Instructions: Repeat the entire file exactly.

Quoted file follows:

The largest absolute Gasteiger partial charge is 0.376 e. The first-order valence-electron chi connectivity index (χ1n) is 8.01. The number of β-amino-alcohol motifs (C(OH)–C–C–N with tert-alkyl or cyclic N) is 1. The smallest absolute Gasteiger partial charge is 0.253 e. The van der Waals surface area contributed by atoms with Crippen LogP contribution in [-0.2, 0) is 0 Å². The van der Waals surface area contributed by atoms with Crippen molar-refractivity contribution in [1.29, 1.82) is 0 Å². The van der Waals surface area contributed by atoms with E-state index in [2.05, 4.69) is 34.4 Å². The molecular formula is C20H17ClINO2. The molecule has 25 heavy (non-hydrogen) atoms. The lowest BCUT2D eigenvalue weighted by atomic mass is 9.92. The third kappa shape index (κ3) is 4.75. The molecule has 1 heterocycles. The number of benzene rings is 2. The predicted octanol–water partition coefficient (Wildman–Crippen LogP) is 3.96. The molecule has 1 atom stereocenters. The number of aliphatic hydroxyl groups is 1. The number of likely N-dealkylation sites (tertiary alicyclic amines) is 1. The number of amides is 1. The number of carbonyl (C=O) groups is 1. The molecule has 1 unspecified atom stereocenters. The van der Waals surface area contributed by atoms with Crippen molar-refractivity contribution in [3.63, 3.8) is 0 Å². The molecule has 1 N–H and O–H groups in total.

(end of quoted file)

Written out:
The largest absolute Gasteiger partial charge is 0.376 e. The first-order valence-electron chi connectivity index (χ1n) is 8.01. The number of β-amino-alcohol motifs (C(OH)–C–C–N with tert-alkyl or cyclic N) is 1. The smallest absolute Gasteiger partial charge is 0.253 e. The van der Waals surface area contributed by atoms with Crippen LogP contribution in [-0.2, 0) is 0 Å². The van der Waals surface area contributed by atoms with Crippen molar-refractivity contribution in [1.29, 1.82) is 0 Å². The van der Waals surface area contributed by atoms with E-state index in [2.05, 4.69) is 34.4 Å². The molecular formula is C20H17ClINO2. The molecule has 25 heavy (non-hydrogen) atoms. The lowest BCUT2D eigenvalue weighted by atomic mass is 9.92. The third kappa shape index (κ3) is 4.75. The molecule has 1 heterocycles. The number of benzene rings is 2. The predicted octanol–water partition coefficient (Wildman–Crippen LogP) is 3.96. The molecule has 1 atom stereocenters. The number of aliphatic hydroxyl groups is 1. The number of likely N-dealkylation sites (tertiary alicyclic amines) is 1. The number of amides is 1. The number of carbonyl (C=O) groups is 1. The molecule has 1 unspecified atom stereocenters. The van der Waals surface area contributed by atoms with Crippen molar-refractivity contribution in [3.63, 3.8) is 0 Å². The molecule has 1 N–H and O–H groups in total.